ASL professor delights without speaking a word
February 1, 2012
Filed under News
Students could not stop laughing during William Rennie’s class. And it’s not a giggle here and there, but a plethora of my-belly-hurts laughs.
Often spotted wearing a gray fedora, Rennie, who’s deaf, teaches classes without speaking a word. Still, he’s a comedian.
He was the first-born child in a hearing family and, at age 15, began teaching his classmates sign language as he continued to learn himself.
Rennie teaches five American Sign Language (ASL) classes at Cal State Long Beach in addition to another ASL class at Rio Hondo College.
Aside from his full teaching schedule, Rennie performs one-man comedy shows, according to his website.
“He’s a really funny guy, really interesting with the jokes that he has,” sophomore computer science major Gustavo Yepes said.
Rennie rubs the palms of his hands together, smiles and squints his eyes with intent before preceding to write “motivation” among the other notes on a piece of computer paper.
“I love it,” Rennie wrote.
He uses limited vocal expression as he mimes, and excitement shines through his eyes.
“Some of them are very motivated to learn,” he wrote. “I love it.”
Almost all of Rennie’s ASL classes are at capacity.
“I love his enthusiasm,” senior communicative disorders major Christina Dovico said. “He has this bombastic personality that’s just over the top — it makes you want to learn, makes you want to do the reading and it makes you want to come to class.”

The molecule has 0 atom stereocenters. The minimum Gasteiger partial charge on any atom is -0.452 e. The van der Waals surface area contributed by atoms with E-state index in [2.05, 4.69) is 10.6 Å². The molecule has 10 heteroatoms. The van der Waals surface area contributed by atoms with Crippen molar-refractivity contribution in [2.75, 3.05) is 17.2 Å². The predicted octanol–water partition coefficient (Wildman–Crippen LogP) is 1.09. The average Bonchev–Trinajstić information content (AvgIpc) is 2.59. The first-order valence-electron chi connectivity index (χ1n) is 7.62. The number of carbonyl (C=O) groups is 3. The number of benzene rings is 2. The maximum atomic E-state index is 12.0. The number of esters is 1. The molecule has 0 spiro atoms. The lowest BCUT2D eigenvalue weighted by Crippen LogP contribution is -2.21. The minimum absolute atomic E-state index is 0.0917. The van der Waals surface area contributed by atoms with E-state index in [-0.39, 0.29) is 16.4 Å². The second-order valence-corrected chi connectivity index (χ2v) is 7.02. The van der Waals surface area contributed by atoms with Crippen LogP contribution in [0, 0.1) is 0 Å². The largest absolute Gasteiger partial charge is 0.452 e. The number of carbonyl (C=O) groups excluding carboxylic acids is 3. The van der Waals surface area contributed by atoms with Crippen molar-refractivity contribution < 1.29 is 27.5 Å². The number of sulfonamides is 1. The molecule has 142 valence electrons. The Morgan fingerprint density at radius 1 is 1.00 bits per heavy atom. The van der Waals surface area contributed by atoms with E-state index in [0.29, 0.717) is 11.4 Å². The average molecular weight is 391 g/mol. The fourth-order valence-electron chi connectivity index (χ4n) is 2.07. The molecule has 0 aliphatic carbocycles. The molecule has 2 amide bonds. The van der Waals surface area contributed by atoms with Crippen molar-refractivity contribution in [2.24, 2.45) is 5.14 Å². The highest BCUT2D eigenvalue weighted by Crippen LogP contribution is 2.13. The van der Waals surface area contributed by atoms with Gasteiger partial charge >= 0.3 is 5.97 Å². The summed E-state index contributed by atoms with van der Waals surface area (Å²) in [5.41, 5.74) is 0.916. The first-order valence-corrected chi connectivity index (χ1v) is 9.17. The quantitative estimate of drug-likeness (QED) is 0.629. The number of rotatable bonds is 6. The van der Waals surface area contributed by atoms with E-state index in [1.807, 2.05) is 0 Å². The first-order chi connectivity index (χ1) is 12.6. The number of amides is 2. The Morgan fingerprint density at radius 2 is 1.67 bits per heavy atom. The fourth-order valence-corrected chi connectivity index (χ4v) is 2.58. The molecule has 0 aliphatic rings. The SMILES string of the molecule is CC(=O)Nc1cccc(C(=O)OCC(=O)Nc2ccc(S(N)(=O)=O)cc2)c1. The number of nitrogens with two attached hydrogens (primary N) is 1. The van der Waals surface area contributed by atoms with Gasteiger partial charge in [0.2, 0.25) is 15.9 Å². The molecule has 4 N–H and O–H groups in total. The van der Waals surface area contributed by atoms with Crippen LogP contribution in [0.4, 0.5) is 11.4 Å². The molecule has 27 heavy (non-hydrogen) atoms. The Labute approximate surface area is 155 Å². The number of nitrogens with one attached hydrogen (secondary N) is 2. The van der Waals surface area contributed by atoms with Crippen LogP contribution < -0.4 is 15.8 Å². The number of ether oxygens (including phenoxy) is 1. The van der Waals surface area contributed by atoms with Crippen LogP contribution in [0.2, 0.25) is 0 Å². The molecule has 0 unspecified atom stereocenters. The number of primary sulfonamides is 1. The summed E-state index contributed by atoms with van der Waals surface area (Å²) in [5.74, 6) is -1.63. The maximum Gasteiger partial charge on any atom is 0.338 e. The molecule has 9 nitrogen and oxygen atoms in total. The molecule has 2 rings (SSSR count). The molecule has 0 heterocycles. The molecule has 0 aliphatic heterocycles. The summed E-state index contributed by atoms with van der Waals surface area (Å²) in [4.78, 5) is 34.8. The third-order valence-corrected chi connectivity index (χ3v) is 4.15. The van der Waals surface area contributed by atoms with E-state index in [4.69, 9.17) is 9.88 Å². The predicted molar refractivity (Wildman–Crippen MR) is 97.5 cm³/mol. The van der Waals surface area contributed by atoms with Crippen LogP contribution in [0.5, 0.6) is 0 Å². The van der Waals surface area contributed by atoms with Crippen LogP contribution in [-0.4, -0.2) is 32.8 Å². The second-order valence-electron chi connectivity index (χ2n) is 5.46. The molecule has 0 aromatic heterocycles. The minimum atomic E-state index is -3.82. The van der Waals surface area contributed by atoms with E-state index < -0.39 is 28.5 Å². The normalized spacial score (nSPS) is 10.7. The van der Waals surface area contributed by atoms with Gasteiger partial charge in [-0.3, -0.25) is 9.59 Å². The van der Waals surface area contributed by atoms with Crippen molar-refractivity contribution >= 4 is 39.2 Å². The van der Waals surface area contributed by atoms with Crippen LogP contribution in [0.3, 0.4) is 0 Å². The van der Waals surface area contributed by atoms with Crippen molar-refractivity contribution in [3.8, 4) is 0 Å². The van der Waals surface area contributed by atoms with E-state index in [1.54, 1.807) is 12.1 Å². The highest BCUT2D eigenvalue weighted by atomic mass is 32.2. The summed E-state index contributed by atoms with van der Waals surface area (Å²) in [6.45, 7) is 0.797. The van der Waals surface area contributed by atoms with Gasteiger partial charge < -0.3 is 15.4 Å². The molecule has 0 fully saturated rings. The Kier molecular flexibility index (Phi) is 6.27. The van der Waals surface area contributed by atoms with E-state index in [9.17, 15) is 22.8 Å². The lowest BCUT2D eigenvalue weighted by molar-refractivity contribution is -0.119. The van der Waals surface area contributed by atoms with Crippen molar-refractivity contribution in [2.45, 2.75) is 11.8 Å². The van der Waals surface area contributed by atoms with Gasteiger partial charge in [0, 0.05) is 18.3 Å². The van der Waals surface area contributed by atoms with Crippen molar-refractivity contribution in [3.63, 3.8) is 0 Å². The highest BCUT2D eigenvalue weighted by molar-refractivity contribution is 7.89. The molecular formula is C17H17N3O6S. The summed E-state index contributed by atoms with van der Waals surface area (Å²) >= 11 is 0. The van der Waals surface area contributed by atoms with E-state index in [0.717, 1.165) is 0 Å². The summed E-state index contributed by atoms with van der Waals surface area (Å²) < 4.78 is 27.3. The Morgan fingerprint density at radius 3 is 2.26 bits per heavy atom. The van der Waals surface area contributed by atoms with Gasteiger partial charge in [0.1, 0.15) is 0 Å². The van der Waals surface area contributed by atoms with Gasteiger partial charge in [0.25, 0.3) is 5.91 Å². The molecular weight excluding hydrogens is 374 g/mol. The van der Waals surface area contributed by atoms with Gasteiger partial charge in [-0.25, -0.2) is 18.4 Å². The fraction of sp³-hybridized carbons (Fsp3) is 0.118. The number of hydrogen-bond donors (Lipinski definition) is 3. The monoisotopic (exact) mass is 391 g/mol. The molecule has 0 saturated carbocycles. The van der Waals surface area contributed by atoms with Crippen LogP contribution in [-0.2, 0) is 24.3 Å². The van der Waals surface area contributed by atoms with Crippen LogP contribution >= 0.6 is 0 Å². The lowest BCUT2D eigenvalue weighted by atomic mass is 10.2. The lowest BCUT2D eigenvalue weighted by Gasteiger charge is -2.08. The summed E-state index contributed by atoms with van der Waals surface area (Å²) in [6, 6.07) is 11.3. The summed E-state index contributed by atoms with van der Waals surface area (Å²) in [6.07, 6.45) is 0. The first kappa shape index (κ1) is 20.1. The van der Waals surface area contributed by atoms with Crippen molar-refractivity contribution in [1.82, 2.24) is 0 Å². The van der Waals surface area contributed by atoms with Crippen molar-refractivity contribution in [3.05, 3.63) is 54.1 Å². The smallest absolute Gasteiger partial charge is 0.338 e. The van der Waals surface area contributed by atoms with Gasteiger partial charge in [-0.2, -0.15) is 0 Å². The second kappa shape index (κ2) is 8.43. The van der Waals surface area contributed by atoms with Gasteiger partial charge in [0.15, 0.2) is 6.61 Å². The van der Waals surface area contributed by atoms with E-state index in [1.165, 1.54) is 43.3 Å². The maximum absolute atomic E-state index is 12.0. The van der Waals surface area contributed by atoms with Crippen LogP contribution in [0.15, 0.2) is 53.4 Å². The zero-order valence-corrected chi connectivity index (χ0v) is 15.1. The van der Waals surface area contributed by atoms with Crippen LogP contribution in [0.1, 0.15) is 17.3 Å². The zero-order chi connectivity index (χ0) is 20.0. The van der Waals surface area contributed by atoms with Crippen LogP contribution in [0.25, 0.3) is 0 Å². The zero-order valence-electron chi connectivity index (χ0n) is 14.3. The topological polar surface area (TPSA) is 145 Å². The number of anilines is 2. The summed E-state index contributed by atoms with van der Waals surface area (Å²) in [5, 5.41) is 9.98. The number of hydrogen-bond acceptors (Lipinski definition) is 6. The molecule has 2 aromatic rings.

Rennie offers his students high-fives, winks of encouragement and a charming smile to make the classroom more comfortable.
That might explain why Rennie earned a hot chili pepper on ratemyprofessor.com.
At the start of a new semester, Rennie’s wife comes to the first two days of class and translates for the new students, but after that, there is no verbal speech.
“I was really shocked at how much I actually learned within an hour because he’s so natural at teaching,” Dovico said.
Rennie uses his animation and creativity to tell stories and communicate his points in class. If necessary, he utilizes the white board as well.
One student made an incorrect sign for “you” with her thumb up and her index finger pointed toward the class.
Rennie gently pointed the student’s positioned hand toward him and took a “bullet.” Then he used both his hands to “shoot” fake bullets at the class.
Students then learned how to make the proper sign.
“Even if you were red in the face, he’s so personable and makes you feel really comfortable,” Dovico said. “He makes it so you won’t feel embarrassed.”
According to Rennie’s website, he has the desire to tear down the cultural walls between hearing and deaf communities.
He is dedicated to teaching the hearing world about deaf culture, and the deaf world about hearing culture.
Rennie has traveled all over the world to learn and connect with other deaf people.
He currently lives in Anaheim with his wife, their two children, three dogs and a bunny. He also has two older children who live in Pennsylvania and Virginia.
“He’s really awesome,” senior interior design major Megan Deguchi said. “Sign language is actually really cool. And the way he teaches it, it’s really easy to understand.”